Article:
Skip to main content
19th European Roundtable on Sustainable Consumption and Production – Circular Europe for Sustainability: Design, Production and Consumption

Full Program »

Opening the (black) box of closing the loop: An empirical study of how companies create new use lives for waste materials

Opening the (black) box of closing the loop: An empirical study of how companies create new use lives for waste materials

Elizabeth Miller Aalto University, Otaniementie 14, 02150 Espoo, Finland,


Circular economy is the normative idea that natural resources should flow in closed loops so that at the end of life, materials re-enter production processes instead of going to landfill or incineration. The concept is presented as a way to de-grow natural resource usage while maintaining streams for financial revenues. In recent years, much attention has been given to circular economy in both academic and practitioner discourse, but there is still no clear organization of how closing the loop is done in practice and what enables these activities. This paper develops taxonomies for closing material loops and identifies the enabling mechanisms for each. It is aimed at inductive theory building and uses a multiple case study design of five circular economy frontrunner companies in Finland that engage in activities to give waste materials new lives. Initial taxonomies were developed from the literature, which offers three general types of loop closing activities: what this paper calls circular value maintenance (returning materials into the same production processes for a second life as the same type of product), upcycling (using materials for a higher-value purpose in the next use life) and downcycling (using materials for a lower-value purpose in the next use life). Interview and archival data were analyzed using thematic analysis to understand what characterizes these taxonomies and how their enabling mechanisms compare. The preliminary findings add a fourth taxonomy: equal/ambiguous value change, in which it is not clear how the value has changed between material use lives although materials are being used for a different purpose than in the first use life. There also appear to be correlations between the value change taxonomies and the types of activities used to acquire the materials and the enablers of these activities, at least for the case companies examined. The circular value maintenance activities are carried out through companies taking their post-consumer products back, and the systems needed to execute this are enabled by legal and/or financial mechanisms. The upcycling activities in these cases are done through utilizing pre-consumer side stream waste and purchasing upcycled materials from intermediaries, and these activities are enabled by internal company strategy, the ability to produce premium products and symbiotic industry networks and partnerships. Equal/ambiguous value change activities are done through taking in post-consumer products that the company did not sell, and these activities are enabled by storage and sorting capabilities because of the lack of control over what is taken in. Finally, downcycling activities are done when there does not seem to be a way to create economic value from waste materials, and these activities are enabled by a desire to fulfill corporate responsibility obligations and/or goals. Although the results of this study cannot be generalized to a population given the small sample size inherent in case research, it offers a look into the black box of closing material loops and paves the way for future research on enabling and incentivizing new kinds of material flows to decrease the volume of natural resources flowing into production processes.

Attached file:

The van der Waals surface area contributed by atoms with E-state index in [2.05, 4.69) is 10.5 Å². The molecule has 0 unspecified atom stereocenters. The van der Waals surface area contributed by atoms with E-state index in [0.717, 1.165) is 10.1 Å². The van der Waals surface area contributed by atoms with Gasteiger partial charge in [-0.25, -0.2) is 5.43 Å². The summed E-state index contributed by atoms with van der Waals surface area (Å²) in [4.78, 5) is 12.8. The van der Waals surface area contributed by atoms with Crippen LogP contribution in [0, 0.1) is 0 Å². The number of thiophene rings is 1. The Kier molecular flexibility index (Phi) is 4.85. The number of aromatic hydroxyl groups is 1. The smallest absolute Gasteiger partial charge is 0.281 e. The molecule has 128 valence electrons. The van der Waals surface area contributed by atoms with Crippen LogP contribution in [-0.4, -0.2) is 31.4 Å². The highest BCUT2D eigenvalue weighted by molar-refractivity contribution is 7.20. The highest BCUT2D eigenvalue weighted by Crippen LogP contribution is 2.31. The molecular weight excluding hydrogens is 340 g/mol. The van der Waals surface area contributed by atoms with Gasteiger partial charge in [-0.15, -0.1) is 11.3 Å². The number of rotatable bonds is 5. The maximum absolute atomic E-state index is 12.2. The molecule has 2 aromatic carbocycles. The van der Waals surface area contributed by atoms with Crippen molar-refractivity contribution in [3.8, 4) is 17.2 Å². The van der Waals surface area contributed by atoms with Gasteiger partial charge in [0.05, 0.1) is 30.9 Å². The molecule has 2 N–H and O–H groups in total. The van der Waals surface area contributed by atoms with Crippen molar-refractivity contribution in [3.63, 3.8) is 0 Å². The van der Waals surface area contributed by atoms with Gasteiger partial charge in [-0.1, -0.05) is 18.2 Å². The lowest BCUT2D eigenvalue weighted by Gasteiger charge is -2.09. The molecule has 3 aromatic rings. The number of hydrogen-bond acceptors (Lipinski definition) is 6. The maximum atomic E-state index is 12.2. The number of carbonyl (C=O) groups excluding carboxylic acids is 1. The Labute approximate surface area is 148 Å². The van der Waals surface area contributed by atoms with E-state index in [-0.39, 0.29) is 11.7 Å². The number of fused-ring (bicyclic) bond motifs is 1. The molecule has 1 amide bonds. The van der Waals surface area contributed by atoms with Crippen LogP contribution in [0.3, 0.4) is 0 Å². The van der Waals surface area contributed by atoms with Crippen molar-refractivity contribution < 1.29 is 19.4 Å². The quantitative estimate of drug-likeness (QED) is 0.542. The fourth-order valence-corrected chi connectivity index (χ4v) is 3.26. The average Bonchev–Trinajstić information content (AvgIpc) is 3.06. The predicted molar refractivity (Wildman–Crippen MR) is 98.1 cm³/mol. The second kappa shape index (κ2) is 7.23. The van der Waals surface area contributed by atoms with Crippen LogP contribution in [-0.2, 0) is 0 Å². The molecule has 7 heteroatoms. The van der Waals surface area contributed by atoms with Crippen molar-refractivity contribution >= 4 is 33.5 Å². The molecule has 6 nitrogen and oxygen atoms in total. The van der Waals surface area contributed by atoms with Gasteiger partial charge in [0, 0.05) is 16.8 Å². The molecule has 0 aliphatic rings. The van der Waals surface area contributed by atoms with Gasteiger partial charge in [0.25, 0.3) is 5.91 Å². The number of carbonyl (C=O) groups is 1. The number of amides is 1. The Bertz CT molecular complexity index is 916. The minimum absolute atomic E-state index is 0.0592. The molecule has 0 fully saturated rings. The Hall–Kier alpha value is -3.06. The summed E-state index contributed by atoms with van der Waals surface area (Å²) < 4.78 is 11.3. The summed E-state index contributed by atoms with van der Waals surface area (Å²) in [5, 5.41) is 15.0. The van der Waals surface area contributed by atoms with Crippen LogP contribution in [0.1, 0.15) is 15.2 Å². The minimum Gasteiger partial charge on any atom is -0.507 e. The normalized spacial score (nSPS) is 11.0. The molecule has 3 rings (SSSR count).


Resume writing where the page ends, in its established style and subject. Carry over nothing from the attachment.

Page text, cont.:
Keywords: circular economy, closed loop, sustainable production, case study, value creation

Elizabeth Miller
Aalto University


Powered by OpenConf®
Copyright ©2002-2018 Zakon Group LLC